There is a proliferation of armed groups in eastern Democratic Republic of the Congo (DRC). This has fuelled violence in the region for more than two decades. This violence has been exacerbated by the spillover of armed conflicts in neighbouring countries. Since 2010, DAG has initiated dialogues with representatives from the Congolese government and armed groups, as well as, international actors to reduce violence. Drawing on local insight as well as international expertise, DAG supports national and international efforts to disarm, demobilise and reintegrate (DDR) key armed groups and contribute to sustainable solutions to armed conflict in the Great Lakes region.
The oil rich province of Kirkuk in Northern Iraq is disputed between Arabs, Kurds, Turkmen and Chaldo-Assyrians. Alongside other disputed territories in northern Iraq, rifts, within and across ethnic communities, tribes and sects, are deepening. The “Islamic State’s” occupation and continued presence in Kirkuk has further aggravated tensions. DAG has been facilitating a dialogue with the political and security leaders of the Arabs, Kurds, Turkmen and Chaldo-Assyrians in Kirkuk since 2009. This dialogue deals with the challenges of community co-existence in a context of long-standing armed conflict and political uncertainty. DAG is assisting leaders to work out joint security and joint governance mechanisms for Kirkuk.
Libyans overthrew longtime dictator, Colonel Muammar Gaddafi, with NATO’s intervention in 2011. Since then, Libya has been mired in a protracted armed conflict, fuelled by the links between local, regional and international actors. The local armed groups represent multiple centres of political and military power – cities, tribes, militias, businesses and individuals – within Libya. They are broadly arrayed under two competing political and military alliances - western armed groups linked to the internationally recognised government in Tripoli and the eastern-based Libyan National Army linked to the legally recognised House of Representatives. Renewed international efforts under UN auspices to end the fighting led to an intra-Libyan Dialogue in 2020. This paved the way for a ceasefire agreement signed on 23 October 2020 and the establishment in Tripoli of a new Government of National Unity. For the past five years, DAG has been engaging with armed groups in Libya, as well as international actors, to facilitate political and security dialogues.
Sri Lanka’s armed conflict ended in 2009 with the defeat of the Tamil Tigers. Following the conflict, Sri Lanka continues to struggle with the challenges of national reconciliation among communities, accountability for war crimes and autonomy for ethnic minorities. DAG’s director served on the board of the former President’s Office of National Unity and Reconciliation from 2015-2019. Following the Easter bombings he also served on the National Security Advisory Board.
Venezuela is facing a political, economic and social crisis that has devastated the country. Key members of the international community are resorting to diplomatic, legal and economic sanctions against Nicolas Maduro’s government to support the opposition. Despite these efforts to oust Maduro from office, he and his allies remain in control of the country, its armed forces and all branches of government. Attempts to address the crisis through dialogue have failed due to diplomatic differences internationally, political polarisation nationally and fragmentation within the opposition. DAG is helping to explore humanitarian, economic and political spaces where interim agreements may be reached by facilitating dialogues with political actors in the country and key international organisations.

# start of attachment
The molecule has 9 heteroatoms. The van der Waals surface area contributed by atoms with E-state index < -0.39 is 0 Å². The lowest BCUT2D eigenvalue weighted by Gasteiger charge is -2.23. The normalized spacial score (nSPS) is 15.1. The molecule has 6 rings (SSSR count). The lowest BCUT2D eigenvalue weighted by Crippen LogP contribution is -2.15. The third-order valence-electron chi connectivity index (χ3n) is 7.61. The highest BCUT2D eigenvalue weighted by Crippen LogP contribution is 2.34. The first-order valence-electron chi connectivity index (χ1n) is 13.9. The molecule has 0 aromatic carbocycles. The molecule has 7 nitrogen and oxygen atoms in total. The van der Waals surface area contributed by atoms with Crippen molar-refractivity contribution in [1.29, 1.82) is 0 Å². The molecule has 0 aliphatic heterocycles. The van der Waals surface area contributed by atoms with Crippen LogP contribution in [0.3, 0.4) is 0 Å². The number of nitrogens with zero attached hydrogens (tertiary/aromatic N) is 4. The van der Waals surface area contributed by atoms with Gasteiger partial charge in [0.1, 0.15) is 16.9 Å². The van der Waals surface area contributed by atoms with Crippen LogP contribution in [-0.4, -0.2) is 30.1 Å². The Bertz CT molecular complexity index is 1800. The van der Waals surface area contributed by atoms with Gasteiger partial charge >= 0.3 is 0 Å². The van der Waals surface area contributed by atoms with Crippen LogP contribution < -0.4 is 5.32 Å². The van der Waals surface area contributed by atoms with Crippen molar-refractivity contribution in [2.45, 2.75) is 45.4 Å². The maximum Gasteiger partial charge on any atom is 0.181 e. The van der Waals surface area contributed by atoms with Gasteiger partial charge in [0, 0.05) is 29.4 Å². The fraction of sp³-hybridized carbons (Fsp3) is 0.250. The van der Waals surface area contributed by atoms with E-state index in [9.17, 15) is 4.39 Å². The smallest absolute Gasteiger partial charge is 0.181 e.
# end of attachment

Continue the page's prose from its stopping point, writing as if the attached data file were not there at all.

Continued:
DAG established and led a commission to verify the ceasefire announced by Euskadi Ta Askatasuna (ETA) – the Basque separatist group – in January 2011. Over a period of six years (2011-2017) the Commission verified ETA’s ceasefire, witnessed the first sealing of weapons by ETA, and finally facilitated and observed ETA’s disarmament. The Commission received information regarding the location of ETA’s weapons, ammunition and explosives and conveyed this to the French authorities. The then French Minister of Interior described the disarmament as a “great step” towards peace and security in Europe. The Commission worked closely with the Basque government, political parties, trade unions and the Basque business association. It also received the official support of the Basque and Navarre Parliaments and the head of the Basque region in France.
DAG jointly facilitated the decommissioning of weapons of the Irish National Liberation Army (INLA) and mediated an agreement between dissident Republican prisoners in Maghaberry prison and the Northern Ireland Prison Services (NIPS). DAG collaborated in this work with the Irish Congress of Trade Unions and Creggan Enterprises (a community foundation in Derry).
DAG created a high-level Sri Lankan team to discuss the challenges around peace processes, democratic transitions and religious tensions with senior Myanmar government officials and political party leaders. This team drew on DAG’s experience and the close historical, cultural and religious ties between Sri Lanka and Myanmar.